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Python if __name__ = ' __main__': analysis;


When you open a.Py file, often at the bottom of the code to see if __name__ = ='__main__': now, to introduce the role of the.



Module is the object, and all the modules have a built-in __name__. value depends on the attributes of a module __name__ to you how to apply. If a module import module, then __name__ module is usually module file name, without a path or file name extension. But you can also like a standard program direct operation module, in this case, the value of __name__ will be a special default "__main__".



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Run the.Py file directly in CMD, and the value of __name__ is'__main__';



In import, after a.Py file, the value of __name__ is not'__main__';



To use if __name__ = ='__main__'to determine whether it is in the direct operation of the.Py file



Such as:



#Test.py



Class Test:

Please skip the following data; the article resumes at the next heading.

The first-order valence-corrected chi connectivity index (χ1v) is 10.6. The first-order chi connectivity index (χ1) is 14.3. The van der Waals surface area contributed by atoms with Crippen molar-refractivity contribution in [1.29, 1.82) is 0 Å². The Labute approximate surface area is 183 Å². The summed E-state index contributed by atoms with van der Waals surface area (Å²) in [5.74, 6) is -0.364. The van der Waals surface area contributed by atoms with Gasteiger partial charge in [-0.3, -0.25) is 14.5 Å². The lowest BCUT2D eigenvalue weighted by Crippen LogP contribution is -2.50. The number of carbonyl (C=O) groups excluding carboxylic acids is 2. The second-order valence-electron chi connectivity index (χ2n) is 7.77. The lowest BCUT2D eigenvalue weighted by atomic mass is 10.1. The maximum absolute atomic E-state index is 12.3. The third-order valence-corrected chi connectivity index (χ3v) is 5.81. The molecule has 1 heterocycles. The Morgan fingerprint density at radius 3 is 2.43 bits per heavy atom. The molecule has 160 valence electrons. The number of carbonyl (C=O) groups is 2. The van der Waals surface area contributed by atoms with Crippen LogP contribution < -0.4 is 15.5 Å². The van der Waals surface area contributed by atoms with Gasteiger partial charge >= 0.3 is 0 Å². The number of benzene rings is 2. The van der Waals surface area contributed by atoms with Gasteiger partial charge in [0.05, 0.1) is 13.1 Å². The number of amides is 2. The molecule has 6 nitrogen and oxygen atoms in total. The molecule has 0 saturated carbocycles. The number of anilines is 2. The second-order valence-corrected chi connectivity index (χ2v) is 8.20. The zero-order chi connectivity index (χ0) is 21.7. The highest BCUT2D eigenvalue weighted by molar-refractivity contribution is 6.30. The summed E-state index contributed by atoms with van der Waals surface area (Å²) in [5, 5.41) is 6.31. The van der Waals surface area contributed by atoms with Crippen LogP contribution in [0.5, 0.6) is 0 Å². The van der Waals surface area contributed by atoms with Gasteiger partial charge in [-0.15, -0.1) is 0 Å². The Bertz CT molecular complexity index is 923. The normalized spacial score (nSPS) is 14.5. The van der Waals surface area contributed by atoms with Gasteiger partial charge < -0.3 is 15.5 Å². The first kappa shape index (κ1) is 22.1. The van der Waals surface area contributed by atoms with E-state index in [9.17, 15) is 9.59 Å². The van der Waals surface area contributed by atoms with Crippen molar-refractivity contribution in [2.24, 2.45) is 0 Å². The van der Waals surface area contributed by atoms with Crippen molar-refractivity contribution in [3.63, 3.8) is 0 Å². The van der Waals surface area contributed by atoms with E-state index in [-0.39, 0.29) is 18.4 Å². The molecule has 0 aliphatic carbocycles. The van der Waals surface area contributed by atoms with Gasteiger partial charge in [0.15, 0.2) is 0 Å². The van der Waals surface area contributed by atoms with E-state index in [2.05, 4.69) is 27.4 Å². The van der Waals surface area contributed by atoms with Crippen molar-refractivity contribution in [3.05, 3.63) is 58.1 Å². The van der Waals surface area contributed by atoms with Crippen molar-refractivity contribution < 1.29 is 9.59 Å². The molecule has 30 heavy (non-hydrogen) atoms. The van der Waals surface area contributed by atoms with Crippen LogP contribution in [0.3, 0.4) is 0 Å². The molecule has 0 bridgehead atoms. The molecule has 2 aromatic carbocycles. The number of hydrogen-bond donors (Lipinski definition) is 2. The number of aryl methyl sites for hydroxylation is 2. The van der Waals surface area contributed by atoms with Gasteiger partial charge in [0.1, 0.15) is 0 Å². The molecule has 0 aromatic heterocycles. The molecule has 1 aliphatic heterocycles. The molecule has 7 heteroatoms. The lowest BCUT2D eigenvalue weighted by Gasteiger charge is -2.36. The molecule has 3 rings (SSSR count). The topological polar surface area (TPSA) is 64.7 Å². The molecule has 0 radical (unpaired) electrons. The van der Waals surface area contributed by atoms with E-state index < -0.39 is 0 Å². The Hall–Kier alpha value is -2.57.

Def __init (self): pass #pass is written to maintain code integrity, without any effect, do, nothing



Def, f (self): print,'Hello, World,'



If __name__:

='__main__'


Test ().F ()



#End





You type in CMD:



C:>python Test.py



Hello, World,

!


Note: "__name__ ='__main__'" is established





You enter again in CMD:



C:>python



>>>import Test



The __name__

of the >>>Test.__name__ #Test module


'Test'



>>>__name__ # current program __name__



'__main__'



No matter what, in Test.py "__name__ ='__main__'" are not set up

!


So the next line of code never runs until

!

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